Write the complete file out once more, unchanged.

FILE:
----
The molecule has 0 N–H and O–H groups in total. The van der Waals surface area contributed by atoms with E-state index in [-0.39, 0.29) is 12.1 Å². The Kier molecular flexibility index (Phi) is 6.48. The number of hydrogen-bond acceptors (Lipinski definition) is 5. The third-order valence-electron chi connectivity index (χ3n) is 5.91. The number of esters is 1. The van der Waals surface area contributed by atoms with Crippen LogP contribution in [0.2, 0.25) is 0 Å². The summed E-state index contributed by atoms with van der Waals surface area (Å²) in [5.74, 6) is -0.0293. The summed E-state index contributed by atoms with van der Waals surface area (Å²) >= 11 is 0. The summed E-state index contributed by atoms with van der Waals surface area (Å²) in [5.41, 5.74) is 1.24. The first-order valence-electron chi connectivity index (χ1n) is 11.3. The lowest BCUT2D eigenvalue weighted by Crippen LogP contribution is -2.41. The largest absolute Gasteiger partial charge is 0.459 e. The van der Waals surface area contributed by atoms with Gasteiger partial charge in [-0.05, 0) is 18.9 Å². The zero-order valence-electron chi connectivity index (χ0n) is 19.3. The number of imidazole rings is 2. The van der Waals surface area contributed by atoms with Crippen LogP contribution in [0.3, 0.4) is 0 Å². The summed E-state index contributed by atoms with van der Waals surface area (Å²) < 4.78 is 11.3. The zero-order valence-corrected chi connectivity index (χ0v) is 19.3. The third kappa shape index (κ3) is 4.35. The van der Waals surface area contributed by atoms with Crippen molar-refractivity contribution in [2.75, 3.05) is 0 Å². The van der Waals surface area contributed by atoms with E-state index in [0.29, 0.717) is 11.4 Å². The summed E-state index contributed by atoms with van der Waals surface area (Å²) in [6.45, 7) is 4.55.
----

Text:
The molecule has 0 N–H and O–H groups in total. The van der Waals surface area contributed by atoms with E-state index in [-0.39, 0.29) is 12.1 Å². The Kier molecular flexibility index (Phi) is 6.48. The number of hydrogen-bond acceptors (Lipinski definition) is 5. The third-order valence-electron chi connectivity index (χ3n) is 5.91. The number of esters is 1. The van der Waals surface area contributed by atoms with Crippen LogP contribution in [0.2, 0.25) is 0 Å². The summed E-state index contributed by atoms with van der Waals surface area (Å²) in [5.74, 6) is -0.0293. The summed E-state index contributed by atoms with van der Waals surface area (Å²) >= 11 is 0. The summed E-state index contributed by atoms with van der Waals surface area (Å²) in [5.41, 5.74) is 1.24. The first-order valence-electron chi connectivity index (χ1n) is 11.3. The lowest BCUT2D eigenvalue weighted by Crippen LogP contribution is -2.41. The largest absolute Gasteiger partial charge is 0.459 e. The van der Waals surface area contributed by atoms with Gasteiger partial charge in [-0.05, 0) is 18.9 Å². The zero-order valence-electron chi connectivity index (χ0n) is 19.3. The number of imidazole rings is 2. The van der Waals surface area contributed by atoms with Crippen LogP contribution in [0.3, 0.4) is 0 Å². The summed E-state index contributed by atoms with van der Waals surface area (Å²) < 4.78 is 11.3. The zero-order valence-corrected chi connectivity index (χ0v) is 19.3. The third kappa shape index (κ3) is 4.35. The van der Waals surface area contributed by atoms with Crippen molar-refractivity contribution in [2.75, 3.05) is 0 Å². The van der Waals surface area contributed by atoms with E-state index in [0.29, 0.717) is 11.4 Å². The summed E-state index contributed by atoms with van der Waals surface area (Å²) in [6.45, 7) is 4.55.